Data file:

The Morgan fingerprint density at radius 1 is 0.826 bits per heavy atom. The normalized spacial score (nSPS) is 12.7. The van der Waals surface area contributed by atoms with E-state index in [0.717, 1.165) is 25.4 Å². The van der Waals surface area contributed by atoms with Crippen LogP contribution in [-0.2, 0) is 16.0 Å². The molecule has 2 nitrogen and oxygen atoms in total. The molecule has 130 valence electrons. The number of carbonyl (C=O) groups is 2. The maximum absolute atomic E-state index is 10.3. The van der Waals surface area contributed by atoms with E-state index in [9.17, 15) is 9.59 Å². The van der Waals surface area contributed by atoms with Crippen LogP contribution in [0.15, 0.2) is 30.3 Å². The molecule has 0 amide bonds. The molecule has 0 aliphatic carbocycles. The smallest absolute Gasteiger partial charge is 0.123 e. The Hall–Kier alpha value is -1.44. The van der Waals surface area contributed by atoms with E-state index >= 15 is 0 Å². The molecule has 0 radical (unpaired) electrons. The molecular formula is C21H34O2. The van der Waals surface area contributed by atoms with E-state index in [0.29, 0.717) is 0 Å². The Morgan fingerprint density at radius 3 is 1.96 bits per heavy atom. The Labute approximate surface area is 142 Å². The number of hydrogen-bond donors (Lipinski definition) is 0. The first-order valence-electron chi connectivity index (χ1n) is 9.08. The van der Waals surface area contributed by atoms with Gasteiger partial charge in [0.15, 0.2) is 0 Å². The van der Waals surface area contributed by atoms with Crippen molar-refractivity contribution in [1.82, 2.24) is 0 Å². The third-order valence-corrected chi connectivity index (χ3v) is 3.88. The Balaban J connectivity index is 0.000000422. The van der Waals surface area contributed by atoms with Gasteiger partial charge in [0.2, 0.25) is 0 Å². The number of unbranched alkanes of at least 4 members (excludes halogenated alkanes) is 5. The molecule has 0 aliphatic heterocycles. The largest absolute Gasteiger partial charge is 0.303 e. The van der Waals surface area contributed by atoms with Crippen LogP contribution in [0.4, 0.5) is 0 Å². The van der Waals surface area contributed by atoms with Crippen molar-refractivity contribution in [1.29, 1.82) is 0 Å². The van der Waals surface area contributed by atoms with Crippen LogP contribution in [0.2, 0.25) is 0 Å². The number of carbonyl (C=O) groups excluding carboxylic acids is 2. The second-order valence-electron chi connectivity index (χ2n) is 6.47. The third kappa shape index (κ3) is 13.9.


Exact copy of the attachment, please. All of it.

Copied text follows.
The Morgan fingerprint density at radius 1 is 0.826 bits per heavy atom. The normalized spacial score (nSPS) is 12.7. The van der Waals surface area contributed by atoms with E-state index in [0.717, 1.165) is 25.4 Å². The van der Waals surface area contributed by atoms with Crippen LogP contribution in [-0.2, 0) is 16.0 Å². The molecule has 2 nitrogen and oxygen atoms in total. The molecule has 130 valence electrons. The number of carbonyl (C=O) groups is 2. The maximum absolute atomic E-state index is 10.3. The van der Waals surface area contributed by atoms with E-state index in [9.17, 15) is 9.59 Å². The van der Waals surface area contributed by atoms with Crippen LogP contribution in [0.15, 0.2) is 30.3 Å². The molecule has 0 amide bonds. The molecule has 0 aliphatic carbocycles. The smallest absolute Gasteiger partial charge is 0.123 e. The Hall–Kier alpha value is -1.44. The van der Waals surface area contributed by atoms with E-state index >= 15 is 0 Å². The molecule has 0 radical (unpaired) electrons. The molecular formula is C21H34O2. The van der Waals surface area contributed by atoms with E-state index in [0.29, 0.717) is 0 Å². The Morgan fingerprint density at radius 3 is 1.96 bits per heavy atom. The Labute approximate surface area is 142 Å². The number of hydrogen-bond donors (Lipinski definition) is 0. The first-order valence-electron chi connectivity index (χ1n) is 9.08. The van der Waals surface area contributed by atoms with Gasteiger partial charge in [0.15, 0.2) is 0 Å². The van der Waals surface area contributed by atoms with Crippen molar-refractivity contribution in [1.82, 2.24) is 0 Å². The third-order valence-corrected chi connectivity index (χ3v) is 3.88. The Balaban J connectivity index is 0.000000422. The van der Waals surface area contributed by atoms with Gasteiger partial charge in [0.2, 0.25) is 0 Å². The number of unbranched alkanes of at least 4 members (excludes halogenated alkanes) is 5. The molecule has 0 aliphatic heterocycles. The largest absolute Gasteiger partial charge is 0.303 e. The van der Waals surface area contributed by atoms with Crippen LogP contribution in [0.4, 0.5) is 0 Å². The van der Waals surface area contributed by atoms with Crippen molar-refractivity contribution in [1.29, 1.82) is 0 Å². The van der Waals surface area contributed by atoms with Crippen LogP contribution in [0.2, 0.25) is 0 Å². The number of carbonyl (C=O) groups excluding carboxylic acids is 2. The second-order valence-electron chi connectivity index (χ2n) is 6.47. The third kappa shape index (κ3) is 13.9.